These families are overwhelmingly mothers with children. Many claim to be fleeing domestic or gang violence and would face reprisals if they were returned to their home countries. Under American asylum law, if the parent of these families claims she was violently abused and the police in her country either did not want to protect her or were incapable of doing so, then she could be granted asylum.
Rather than ensuring these families can access a fair process to adjudicate their claims under the law, the Obama administration has stripped away many of their due process protections.
The government is detaining these families in an expanding system of family detention centers. In June of this year, there were just 90 beds set aside for families in detention centers. Since then, about 1,200 beds have been added and the government has approved another detention center in Dilley, Texas, with 2,400 beds. When the Dilley detention center is complete, the number of beds for families will have increased to almost 4000 in just a few months.
Interestingly, the federal government is not consulting with the local government of Dilley to build this facility. Last month the feds tacked on an addendum in a contract with a county in Arizona that subcontracts with a private prison firm that would allow for the detention facility to be built in Dilley. The County Commissioner in Dilley, Texasdescribed the process as, “[The feds] come in here and tell us, ‘We want your input on this and that,’ but the bottom line is they’ll do it anyway.” Once completed, each bed in the Dilley facility will cost taxpayers about $300 per day — about $260 million annually.
Detention centers in and of themselves do not deny due process, but it is very difficult to find an attorney and put together a complex asylum claim from behind bars. The remote locations of these detention centers also make it very difficult for lawyers to represent the families. The Artesia, New Mexico facility is about a three‐hour drive from El Paso and four hours from Albuquerque. Short‐term pro bono attorneys organized by the American Immigration Lawyers Association (AILA) have said they are working 12 hours a day inside the Artesia facility, with about 1 attorney for every 120 individuals in detention.
When the facility first opened, guards at Artesia, deliberately or not, made it difficult for attorneys to represent their clients. Attorneys were prohibited from using cell phones, laptop computers, and portable printers when visiting their clients.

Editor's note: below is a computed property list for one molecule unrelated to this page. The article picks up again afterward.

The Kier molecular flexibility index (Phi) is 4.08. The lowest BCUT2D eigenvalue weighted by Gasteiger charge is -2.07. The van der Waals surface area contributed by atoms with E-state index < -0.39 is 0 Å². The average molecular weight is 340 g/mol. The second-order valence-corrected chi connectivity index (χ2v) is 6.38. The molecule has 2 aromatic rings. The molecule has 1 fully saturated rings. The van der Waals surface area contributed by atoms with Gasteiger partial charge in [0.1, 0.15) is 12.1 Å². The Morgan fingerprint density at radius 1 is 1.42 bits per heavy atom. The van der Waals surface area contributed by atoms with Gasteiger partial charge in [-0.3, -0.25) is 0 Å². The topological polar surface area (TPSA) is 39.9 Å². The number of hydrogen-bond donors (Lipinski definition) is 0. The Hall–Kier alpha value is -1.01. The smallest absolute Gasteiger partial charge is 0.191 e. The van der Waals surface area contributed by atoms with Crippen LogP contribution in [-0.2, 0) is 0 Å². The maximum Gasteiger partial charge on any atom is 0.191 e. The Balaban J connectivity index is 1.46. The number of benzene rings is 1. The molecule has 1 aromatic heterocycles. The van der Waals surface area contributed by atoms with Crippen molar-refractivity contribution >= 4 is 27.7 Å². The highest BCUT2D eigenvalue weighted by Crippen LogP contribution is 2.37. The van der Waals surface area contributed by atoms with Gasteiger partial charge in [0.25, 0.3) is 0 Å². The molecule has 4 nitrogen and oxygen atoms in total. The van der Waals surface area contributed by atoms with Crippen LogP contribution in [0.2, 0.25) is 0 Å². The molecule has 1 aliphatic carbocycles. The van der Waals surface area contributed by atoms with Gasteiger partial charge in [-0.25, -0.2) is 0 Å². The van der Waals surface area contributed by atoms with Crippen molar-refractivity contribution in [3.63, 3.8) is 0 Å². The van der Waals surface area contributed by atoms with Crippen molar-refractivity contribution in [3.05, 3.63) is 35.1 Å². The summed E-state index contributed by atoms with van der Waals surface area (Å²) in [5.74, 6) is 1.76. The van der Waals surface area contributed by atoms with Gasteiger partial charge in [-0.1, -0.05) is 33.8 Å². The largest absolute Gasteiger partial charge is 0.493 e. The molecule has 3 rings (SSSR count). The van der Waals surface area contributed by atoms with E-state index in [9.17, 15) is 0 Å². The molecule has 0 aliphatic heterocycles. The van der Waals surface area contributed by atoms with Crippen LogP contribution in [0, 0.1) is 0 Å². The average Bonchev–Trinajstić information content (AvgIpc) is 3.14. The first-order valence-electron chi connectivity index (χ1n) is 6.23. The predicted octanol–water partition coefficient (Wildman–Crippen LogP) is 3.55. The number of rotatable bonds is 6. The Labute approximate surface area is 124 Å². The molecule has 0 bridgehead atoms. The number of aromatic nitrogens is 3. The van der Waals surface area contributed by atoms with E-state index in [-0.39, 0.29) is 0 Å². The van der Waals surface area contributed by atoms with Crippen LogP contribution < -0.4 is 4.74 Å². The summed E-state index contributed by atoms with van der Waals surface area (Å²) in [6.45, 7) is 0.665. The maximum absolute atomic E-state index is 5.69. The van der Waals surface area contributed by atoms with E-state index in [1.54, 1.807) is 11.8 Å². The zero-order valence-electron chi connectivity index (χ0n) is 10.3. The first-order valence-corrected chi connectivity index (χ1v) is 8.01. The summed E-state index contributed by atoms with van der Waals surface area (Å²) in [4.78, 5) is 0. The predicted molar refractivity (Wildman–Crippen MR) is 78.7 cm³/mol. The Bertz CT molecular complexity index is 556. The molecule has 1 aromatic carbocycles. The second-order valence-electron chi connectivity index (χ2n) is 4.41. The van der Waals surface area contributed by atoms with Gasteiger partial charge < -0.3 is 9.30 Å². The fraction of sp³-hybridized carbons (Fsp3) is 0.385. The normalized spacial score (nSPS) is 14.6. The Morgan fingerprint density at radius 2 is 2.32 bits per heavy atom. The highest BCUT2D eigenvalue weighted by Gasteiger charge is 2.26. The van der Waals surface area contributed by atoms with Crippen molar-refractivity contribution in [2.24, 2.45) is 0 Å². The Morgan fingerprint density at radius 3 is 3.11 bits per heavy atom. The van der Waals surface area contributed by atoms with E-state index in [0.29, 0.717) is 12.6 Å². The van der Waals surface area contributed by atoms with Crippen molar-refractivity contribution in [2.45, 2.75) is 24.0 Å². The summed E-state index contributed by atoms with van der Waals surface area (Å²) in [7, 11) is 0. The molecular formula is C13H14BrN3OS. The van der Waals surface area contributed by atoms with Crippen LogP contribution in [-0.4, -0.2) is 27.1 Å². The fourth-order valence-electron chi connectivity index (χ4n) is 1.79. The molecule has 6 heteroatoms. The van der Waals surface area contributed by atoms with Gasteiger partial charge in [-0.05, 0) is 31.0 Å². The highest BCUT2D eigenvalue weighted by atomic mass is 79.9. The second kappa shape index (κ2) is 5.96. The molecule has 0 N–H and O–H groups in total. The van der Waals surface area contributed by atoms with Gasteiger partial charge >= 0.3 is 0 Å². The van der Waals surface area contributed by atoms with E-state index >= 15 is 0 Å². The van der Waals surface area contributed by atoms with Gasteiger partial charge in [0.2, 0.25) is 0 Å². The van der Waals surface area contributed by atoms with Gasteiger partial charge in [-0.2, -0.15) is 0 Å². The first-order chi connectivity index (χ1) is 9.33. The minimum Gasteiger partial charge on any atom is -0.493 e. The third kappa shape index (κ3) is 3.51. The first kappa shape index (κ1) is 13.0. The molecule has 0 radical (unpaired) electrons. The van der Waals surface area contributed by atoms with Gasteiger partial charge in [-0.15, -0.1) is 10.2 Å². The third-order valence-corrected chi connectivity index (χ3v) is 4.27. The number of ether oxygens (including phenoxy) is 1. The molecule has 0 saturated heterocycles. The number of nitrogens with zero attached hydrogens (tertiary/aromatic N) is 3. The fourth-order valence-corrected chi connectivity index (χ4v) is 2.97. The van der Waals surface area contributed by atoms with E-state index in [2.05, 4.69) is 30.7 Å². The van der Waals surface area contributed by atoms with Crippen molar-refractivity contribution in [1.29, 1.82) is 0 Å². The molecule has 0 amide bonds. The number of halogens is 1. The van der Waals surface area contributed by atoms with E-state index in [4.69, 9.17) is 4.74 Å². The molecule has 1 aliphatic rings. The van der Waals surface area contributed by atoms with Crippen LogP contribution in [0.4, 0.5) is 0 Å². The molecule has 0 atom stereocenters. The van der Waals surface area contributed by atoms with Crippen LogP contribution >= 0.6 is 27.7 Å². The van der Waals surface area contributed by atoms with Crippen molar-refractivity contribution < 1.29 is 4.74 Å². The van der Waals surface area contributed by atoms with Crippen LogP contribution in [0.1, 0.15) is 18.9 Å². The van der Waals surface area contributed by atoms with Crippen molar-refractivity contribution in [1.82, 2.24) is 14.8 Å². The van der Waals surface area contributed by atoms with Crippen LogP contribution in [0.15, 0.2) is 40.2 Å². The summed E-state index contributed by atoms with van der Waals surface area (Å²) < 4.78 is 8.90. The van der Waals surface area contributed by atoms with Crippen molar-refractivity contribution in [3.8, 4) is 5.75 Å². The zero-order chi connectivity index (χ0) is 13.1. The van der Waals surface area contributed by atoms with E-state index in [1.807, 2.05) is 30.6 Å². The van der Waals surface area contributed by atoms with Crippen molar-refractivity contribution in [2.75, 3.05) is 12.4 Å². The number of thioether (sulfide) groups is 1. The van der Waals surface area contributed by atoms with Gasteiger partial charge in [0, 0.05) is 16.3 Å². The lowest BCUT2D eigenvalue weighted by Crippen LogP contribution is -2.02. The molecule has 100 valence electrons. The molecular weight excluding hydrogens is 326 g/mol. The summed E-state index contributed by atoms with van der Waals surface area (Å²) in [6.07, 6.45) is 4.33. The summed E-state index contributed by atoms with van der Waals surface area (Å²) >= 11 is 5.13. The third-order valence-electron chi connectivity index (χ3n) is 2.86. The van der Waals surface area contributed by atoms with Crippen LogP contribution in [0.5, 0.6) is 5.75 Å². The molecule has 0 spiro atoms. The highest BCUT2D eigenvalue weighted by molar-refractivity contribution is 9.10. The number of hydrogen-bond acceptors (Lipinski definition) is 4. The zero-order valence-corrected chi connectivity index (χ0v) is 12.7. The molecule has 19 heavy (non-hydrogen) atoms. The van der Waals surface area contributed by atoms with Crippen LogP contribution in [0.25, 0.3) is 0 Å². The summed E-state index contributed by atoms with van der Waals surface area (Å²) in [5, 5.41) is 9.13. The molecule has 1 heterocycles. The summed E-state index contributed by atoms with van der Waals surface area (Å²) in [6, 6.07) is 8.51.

The pace of cases and hearings for families is also too quick to guarantee a fair hearing. Commonly called a “rocket docket,” judges spend minutes hearing cases and attorneys have little time to prepare. As such, attorneys cannot adequately represent their clients. Immigration attorney Bryan Johnson said, “I’ve never seen violations of due process as extreme as what these families are facing.”
A detained Guatemalan woman who fled domestic violence so severe that she suffered a miscarriage was deported early one morning without her attorney’s knowledge — before she could even finish drafting her declaration to support the case. Rocket dockets limit due process.
Worse still, the Department of Homeland Security is not recommending bond for any detained family, regardless of circumstance, and opposes virtually all bond requests when a family appeals that decision to an immigration judge. The government claims that if these families are released on a bond while their cases proceed through the system, then people from their home countries will interpret that as an amnesty and many more will try to enter the United States, thus endangering American national security.
This presumption makes a mockery of due process and protection for individuals who have genuine fear of return to their home countries. Instead, the government’s solution is to lock up all families claiming asylum status — harming the families and costing taxpayers millions.
The government is using research authored by Dr. Jonathan Hiskey of Vanderbilt University as evidence that detaining asylum seekers deters further immigration. The only problem is that Dr. Hiskey doesn’t think his research supports the government’s position. “Neither my report nor any empirical study that I know of supports [the government’s] views on active migration networks and the detention of these women and children,” said Dr. Hiskey.
Immigrant attorney Bryan Johnson said these infringements on due process and the rule of law in the asylum system are causing immense harm. “The new rules are causing untold number of asylum‐seekers to be wrongfully deported,” he said.
Something is very wrong with the immigration detention and judicial system when asylum seekers who are not accused of having committed crimes can’t post a bond because of a misreading of academic research. At the veryminimum, asylum seekers should have a chance to make their case without being treated worse than suspected criminals. Due process is a vital component of the rule of law and one that is being systematically denied to women and children fleeing violence. Any revival of the rule of law in the immigration system should start here.